He figured the sheer number of books in the world made them a good candidate for online selling, not to mention that plugging a book title into a search bar is so much easier than raking through a hundred stacks and shelves in a shop. He drew up a plan, worked on the process with the help of some crew and opened Amazon for business in 1995.
The thing about Jeff Bezos is he doesn’t do anything halfway. When he decided to quit his job and pursue a risky business venture, he really went for it. Shortly after quitting, Bezos took his wife MacKenzie and dog Kamala and moved to Seattle, Washington.
Seattle had many benefits in Bezos' eyes. The city was known for being home to people with high-tech abilities, and he would be closer to Ingram Book Group's warehouse full of books. On the drive to Seattle, Bezos acquired investors and secured $1 million in startup money. With those funds, he rented the house where Amazon was born.
Started in a Garage
Like a couple of other famous tech startups, Amazon started in a garage. Bezos knew a thing or two about innovation in garages from his childhood science experiments, so it probably felt perfect to him. With only five other employees, the Amazon team created its programs and designed the website.
Bezos wanted to create a space where people could not only shop but were also encouraged to leave reviews and explore new titles. He wanted customers to spend time — not just money — on the site. With the help of his team, that's exactly the type of site they created. After its launch, word of mouth soon shot this business into fame.
The Two-Pizza Methodology
Bezos has a famous "two pizza rule" that he applies to running a business. His philosophy is that a team should be able to be fed by two pizzas — and nothing more. If they need more than two pizzas, the group is too big. Too many people means nothing gets done. Too few people means not enough gets done.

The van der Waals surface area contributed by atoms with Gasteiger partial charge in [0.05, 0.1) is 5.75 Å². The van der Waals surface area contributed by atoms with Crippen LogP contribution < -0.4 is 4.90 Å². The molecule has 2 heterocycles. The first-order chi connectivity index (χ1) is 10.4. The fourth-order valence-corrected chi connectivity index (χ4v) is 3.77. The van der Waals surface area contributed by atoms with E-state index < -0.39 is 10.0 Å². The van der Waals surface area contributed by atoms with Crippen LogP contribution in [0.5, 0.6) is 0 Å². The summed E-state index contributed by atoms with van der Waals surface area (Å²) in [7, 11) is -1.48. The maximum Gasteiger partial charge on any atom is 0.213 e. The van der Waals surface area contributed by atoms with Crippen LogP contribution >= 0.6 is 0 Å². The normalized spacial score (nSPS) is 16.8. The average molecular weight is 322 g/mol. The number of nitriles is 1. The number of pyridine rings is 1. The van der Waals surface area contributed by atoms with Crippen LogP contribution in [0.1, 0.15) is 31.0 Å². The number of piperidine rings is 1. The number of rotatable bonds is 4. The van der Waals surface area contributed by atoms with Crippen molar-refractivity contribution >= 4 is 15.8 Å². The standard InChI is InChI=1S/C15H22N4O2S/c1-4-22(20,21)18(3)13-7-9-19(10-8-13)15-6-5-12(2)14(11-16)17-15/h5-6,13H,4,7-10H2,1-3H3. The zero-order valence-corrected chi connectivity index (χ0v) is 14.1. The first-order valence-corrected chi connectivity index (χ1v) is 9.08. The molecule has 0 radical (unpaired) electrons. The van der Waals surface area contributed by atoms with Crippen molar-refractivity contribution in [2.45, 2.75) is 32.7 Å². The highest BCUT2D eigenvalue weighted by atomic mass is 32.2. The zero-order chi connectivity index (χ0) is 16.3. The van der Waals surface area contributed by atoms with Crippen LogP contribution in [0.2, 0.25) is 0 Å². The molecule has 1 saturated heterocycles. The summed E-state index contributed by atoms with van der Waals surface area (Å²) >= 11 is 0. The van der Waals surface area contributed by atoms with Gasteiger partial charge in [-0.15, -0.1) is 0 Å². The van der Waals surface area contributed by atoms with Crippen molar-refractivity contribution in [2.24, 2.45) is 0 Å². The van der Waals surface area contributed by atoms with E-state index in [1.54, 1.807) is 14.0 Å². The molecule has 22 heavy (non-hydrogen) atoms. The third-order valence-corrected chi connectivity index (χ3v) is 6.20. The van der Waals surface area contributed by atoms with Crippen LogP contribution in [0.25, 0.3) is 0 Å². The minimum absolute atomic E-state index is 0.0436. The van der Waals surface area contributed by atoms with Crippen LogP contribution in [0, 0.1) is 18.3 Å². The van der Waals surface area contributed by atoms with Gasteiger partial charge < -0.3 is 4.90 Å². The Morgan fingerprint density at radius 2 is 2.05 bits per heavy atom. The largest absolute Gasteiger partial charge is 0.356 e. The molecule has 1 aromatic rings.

This way of doing things is how he ran Amazon from the start, and it’s how he runs it today. He strives to keep the number of people attending a meeting low. That way, there's less talking over each other and more united flow on a subject or idea.
A Man Who Does His Own Footwork
Imagine the number of packages shipping out daily for Amazon orders. You see them in front of neighbors' doors, around the apartment complex and in your own mailbox. Every time one arrives, it almost feels like Christmas morning.
In the beginning, of course, there weren't quite as many Amazon packages being shipped, but it’s still impressive to note that Bezos himself dropped off the packages for shipment. When business skyrocketed and this was no longer possible, he developed new solutions, of course, but he can always say he personally oversaw the shipment of merchandise for a time. Pretty cool, right?
In the beginning, Amazon kept a pretty low profile. Most of its revenue generation depended on word-of-mouth, email and plug-in online communities. Eventually, however, Amazon received its first major publicity, thanks to Yahoo. Yahoo co-founder Jerry Yang put Amazon on the "What's Cool" Yahoo webpage, gaining Amazon a much bigger audience.